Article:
His Family

Philip was supported in his writing by his wife, Elizabeth Ryan. She was the first reader of every manuscript and gave him constructive criticism as well as proof reading for him. Elizabeth had trained in the days of “Lady Almoners” and took up a post as a Social Worker in the Elderly department of Worthing Hospital when they moved there. She retired in 1990 and continued to live in the house until she died in 2012.

Donald and Rosemary were both born in Northlands Maternity Home in Emsworth, under the care of Rowlands Castle GP, Dr Southam. Donald studied Medicine at Cardiff University, served in the RAMC and became an Orthopaedic Surgeon. He returned to Worthing in 1994 to take up his Consultant post and continues to live there in retirement.

Rosemary trained as a Nurse at Addenbrooke’s hospital. Later she worked at Queen Alexandra Hospital in Cosham, and then taught Nursing at St Richard’s Hospital, Chichester. More recently she taught ‘Care of the Elderly’ at Worthing College. She now lives in Chichester.

 

Appendix: Some examples of the work of Philip McCutchan:

1950s/60s Published by Harrap:

The Kid

Whistle and I’ll Come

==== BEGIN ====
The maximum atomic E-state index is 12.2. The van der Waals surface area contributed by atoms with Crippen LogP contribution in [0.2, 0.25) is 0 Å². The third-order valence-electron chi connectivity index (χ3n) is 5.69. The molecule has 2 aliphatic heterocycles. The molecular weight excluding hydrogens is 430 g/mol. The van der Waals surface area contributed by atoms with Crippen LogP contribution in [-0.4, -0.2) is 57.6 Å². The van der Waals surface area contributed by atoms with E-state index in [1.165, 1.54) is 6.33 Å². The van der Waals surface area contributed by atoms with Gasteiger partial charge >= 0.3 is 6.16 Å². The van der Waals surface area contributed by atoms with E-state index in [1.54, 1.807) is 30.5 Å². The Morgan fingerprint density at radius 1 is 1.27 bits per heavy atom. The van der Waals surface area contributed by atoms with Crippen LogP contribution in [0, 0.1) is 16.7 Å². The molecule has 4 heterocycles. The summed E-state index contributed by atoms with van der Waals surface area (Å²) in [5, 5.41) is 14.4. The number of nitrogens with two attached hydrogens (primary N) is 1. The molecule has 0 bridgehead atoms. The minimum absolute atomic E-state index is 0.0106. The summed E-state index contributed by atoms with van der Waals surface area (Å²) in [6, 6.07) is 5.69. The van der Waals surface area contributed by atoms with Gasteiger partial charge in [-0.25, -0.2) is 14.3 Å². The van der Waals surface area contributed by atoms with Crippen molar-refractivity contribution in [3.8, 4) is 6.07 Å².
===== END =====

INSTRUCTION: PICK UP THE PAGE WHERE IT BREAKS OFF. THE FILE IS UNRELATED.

Hopkinson and the Devil of Hate

1960s/70s Published by Hodder and Stoughton: Commander Shaw novels:

Gibraltar Road

Bluebolt One

The Man From Moscow

Simon Shard novels:

Call For Simon Shard

A Very Big Bang

Shard Calls The Tune

1980s Published by Hodder and Stoughton: Cameron Novels:

Cameron Ordinary Seaman

Cameron’s Troop Lift

Cameron Comes Through

Writing as Duncan MacNeil (1970s) Reprinted by Severn House under Philip McCutchan name

Ogilvie novels:

The Mullah From Kashmir

The Gates of Kunarja

The Red Daniel

1970s Published by Weidenfeld and Nicholson: Halfhyde novels:

Halfhyde’s Island

The Guns of Arrest

Halfhyde To The Narrows

1990s Published by Weidenfeld and Nicholson and re printed by Severn House

Tom Chatto novels:

Tom Chatto Second Mate

Tom Chatto RNR

Non Fiction: Published by Weidenfeld and Nicholson

1976 Tall Ships

1979 Great Yachts 

During summer of 2018, Donald and Rosemary, Philip McCutchan’s son and daughter, visited the model railway of Rowlands Castle Heritage Centre when on display at Stansted house, met one of the attendants and offered to draft the above article about him.

First Posted December 2018